sparking  at  the  brushes  of  a  converter  may  produce  in  the  P.D.  wave- 
forms on  the  alternate-current  side. 

Fig.  E  shows  the  two  P.D.  waves  of  a  small  two-phase  converter 
which  was  allowed  to  spark  at  the  commutator. 

The  irregularities  in  both  the  P.D.  waves  due  to  this  sparking  are 
very  marked.  It  seems  to  me  that  these  high  frequency  ripples  might 
easily  be  resonated  and  lead  to  very  serious  difficulties  and  dangers  in 
working,  so  that  a  converter  which  was  working  perfectly  satisfactorily 
might,  by  being  allowed  to  spark  at  the  brushes,  cause  a  serious 
resonance  with  the  attendant  dangers  to  itself  and  the  rest  of  the  plant. 

Prof.  A.  Hay  :  In  connection  with  Messrs.  Constable  and  Fawssett's  Prof-  Hay. 
paper,  I  should  like  to  make  a  few  remarks  with  regard  to  the  alleged 

750  CONSTABLE   AND    FAWSSETT  [Mar.  26th. 

Prof.  Hay.  magnetic  field  which  exists  around  the  concentric  cable.  It  is  very 
difficult  to  believe  that  such  a  field  can  exist,  and  the  only  way  in  which 
it  can  possibly  be  brought  about  is  by  a  slight  excentricity  in  the  inner 
conductor  of  the  cable  ;  a  large  amount  of  excentricity  is  of  course  out 
of  the  question.  It  seems  to  me  that  the  experiments  with  telephones 
prove  nothing  at  all,  because  there  is  a  much  simpler  explanation, 
namely,  a  purely  electrostatic  disturbance.  If  you  consider  the  outer 
conductor  of  the  cable  and  suppose  that  it  is  conveying  an  alternating 
current,  you  will  have  a  periodic  rise  and  fall  of  potential  at  each  end 
of  the  cable.  You  have  your  pilot  wire  in  the  same  trough  near  the 
outer  conductor,  and  you  are  bound  to  get  a  considerable  amount  of 
electrostatic  action  between  the  pilot  wire  and  the  outer  conductor  of 
the  concentric  cable.  Such  disturbances  are  well  known  to  telephone 
engineers,  and  I  think  that  there  is  no  doubt  the  effects  observed  are 
due  entirely  to  purely  electrostatic  causes  and  not  to  electro-magnetic 
disturbances,  as  has  been  suggested  by  the  authors.  In  connection 
with  the  remarks  made  by  Mr.  Duddell,  I  am  sorry  to  note  that  he  is 
introducing  a  new  term  and  using  an  old  name  for  it.  He  speaks  of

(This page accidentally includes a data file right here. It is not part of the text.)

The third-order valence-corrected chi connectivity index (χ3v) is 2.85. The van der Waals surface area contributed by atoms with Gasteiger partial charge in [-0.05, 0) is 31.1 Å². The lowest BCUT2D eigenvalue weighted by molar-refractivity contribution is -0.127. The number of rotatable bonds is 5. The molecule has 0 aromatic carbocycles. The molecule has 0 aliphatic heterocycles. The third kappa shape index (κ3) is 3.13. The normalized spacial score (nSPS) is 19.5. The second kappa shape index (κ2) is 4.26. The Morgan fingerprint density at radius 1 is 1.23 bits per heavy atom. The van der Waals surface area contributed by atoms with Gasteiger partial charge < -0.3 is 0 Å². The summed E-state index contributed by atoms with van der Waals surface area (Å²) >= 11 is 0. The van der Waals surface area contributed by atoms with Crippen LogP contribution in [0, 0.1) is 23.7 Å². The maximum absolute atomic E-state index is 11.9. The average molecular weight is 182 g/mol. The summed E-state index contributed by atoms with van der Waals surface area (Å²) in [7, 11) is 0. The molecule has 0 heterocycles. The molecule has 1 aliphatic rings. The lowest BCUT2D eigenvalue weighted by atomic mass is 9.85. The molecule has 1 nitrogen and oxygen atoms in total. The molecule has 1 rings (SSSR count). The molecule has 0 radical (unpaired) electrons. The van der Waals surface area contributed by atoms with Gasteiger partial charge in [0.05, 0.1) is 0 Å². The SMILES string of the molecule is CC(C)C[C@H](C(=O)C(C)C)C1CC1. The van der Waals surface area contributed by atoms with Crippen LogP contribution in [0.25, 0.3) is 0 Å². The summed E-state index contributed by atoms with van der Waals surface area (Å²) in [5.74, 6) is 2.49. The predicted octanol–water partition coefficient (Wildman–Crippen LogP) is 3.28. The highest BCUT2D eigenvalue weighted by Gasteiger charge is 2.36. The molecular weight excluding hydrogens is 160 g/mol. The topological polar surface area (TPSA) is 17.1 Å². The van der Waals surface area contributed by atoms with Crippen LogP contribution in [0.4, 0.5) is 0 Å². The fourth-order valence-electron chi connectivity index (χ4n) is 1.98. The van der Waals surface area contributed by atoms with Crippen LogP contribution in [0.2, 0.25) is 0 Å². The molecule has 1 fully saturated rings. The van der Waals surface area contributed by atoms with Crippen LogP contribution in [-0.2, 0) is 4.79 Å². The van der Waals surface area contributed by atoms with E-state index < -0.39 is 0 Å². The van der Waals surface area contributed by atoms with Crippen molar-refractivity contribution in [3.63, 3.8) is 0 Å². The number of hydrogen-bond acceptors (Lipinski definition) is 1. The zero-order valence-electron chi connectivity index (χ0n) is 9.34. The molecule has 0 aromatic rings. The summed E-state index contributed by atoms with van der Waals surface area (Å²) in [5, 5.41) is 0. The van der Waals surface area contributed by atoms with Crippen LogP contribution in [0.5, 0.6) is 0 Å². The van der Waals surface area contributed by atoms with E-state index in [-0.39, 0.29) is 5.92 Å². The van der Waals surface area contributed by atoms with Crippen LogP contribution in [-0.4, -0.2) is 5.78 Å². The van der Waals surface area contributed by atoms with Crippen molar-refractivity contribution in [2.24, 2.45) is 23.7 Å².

the  form  factor  of  the  wave-form.  As  a  matter  of  history,  I  believe  I 
am  right  in  saying  that  Dr.  Fleming  was  the  first  to  introduce  certain 
terms  which  had  definite  reference  to  the  wave-forms  of  alternating 
currents  and  P.D.s.  The  two  terms  introduced  by  him  were  the  form 
factor y  which  he  defined  as  the  ratio  of  the  R.M.S.  to  the  mean  value  of 
the  wave,  and  the  amplitude  factory  which  denoted  the  ratio  of  the 
R.M.S.  to  the  maximum  value.  Dr.  Fleming's  amplitude  factor  is  thus 
the  reciprocal  of  Mr.  Duddell's  form  factor,  and  Dr,  Fleming's  form 
factor  is  something  totally  different.  As  the  term  form  factor  has  been 
used  by  both  English  and  continental  writers  in  the  meaning  given  to 
it  by  Dr.  Fleming,  I  hope  Mr.  Duddell  will  try  and  invent  some  other 
suitable  term  for  the  ratio  of  the  maximum  to  the  R.M.S.  value. 

Referring  next  to  Mr.  Field's  paper,  I  wish  to  point  out  that  from 

equation  (9)  and  the  further  condition  K  =  ^  it  clearly  does  not  follow 

that  the  arrangement  of  branched  circuit  indicated  will  be  equivalent 
to  a  simple  non-inductive  resistance  of  r  ohms  for  all  frequencies,  since 
the  equation  (9)  involves  the  frequency. 

[Note  added  later.    On  investigating  the  matter  fully,  I  find  that 

balance  for  all  frequencies  may  be  obtained  by  making  K  =  ^,   and 

that  this  is  the  sole  condition  required  ;  Mr.  Field's  equation  (9)  is  not  a 
necessary  condition.  Thus  Mr.  Field's  final  result  is  correct,  although 
his  manner  of  arriving  at  it  is  entirely  erroneous.] 

I  must  further  tax  Mr.  Field  with  using  terms  which  are  out  of  date. 
He  speaks  of  ohmic  resistance,  I  should  like  to  ask  Mr.  Field  whether 
there  is  such  a  thing  as  a  resistance  which  is  not  ohmic.  Then  he 
speaks  of  the  secohm.  I  should  like  to  know  what  the  secobm  is.  It 
is  to  be  regretted  that  Mr.  Field  does  not  see  fit  to  use  the  modern  unit 
of  self-inductance — the  henry.  Again,  Mr.  Field  uses  the  term  "  self- 
induction  "  in  two  totally  different  senses.  I  should  like  to  suggest  the 
^se  of  thp  term  "  leakage  self -inductance/'  and  then  nobody  can  possibly 

1903.]  AW)   FIELD:    DISCUSSION.  761 

make  a  mistake ;  the  matter  is  perfectly  clear.    If  you  define  self -indue-  P">f-  Hay. 
tion  in  one  way  and  then  proceed  to  use  it  in  a  totally  different  sense, 
confusion  is  bound  to  result. 

In  Part  2  of  the  paper  Mr.  Field  states  that  he  is  perfectly  aware 
that  the  peculiar  effects  obtained  during  the  charging  of  a  condenser 
are  treated  mathematically  in  the  various  text-books  on  the  subject, 
impl3ring  that  the  subject  had  not  been  dealt  with  experimentally 
before.  If  Mr.  Field  is  interested  in  the  subject>  I  can  give  him 
references  to  several  papers  in  which  curves  similar  to  those  he  gives 
are  plotted  to  scale,  showing  not  only  the  oscillations  of  the  charging 
current  of  the  condenser,  but  also  the  abnormal  rises  of  potential  which 
are  produced. 

[Note  added  later.  The  references  are  : — Phil.  Mag,  for  1892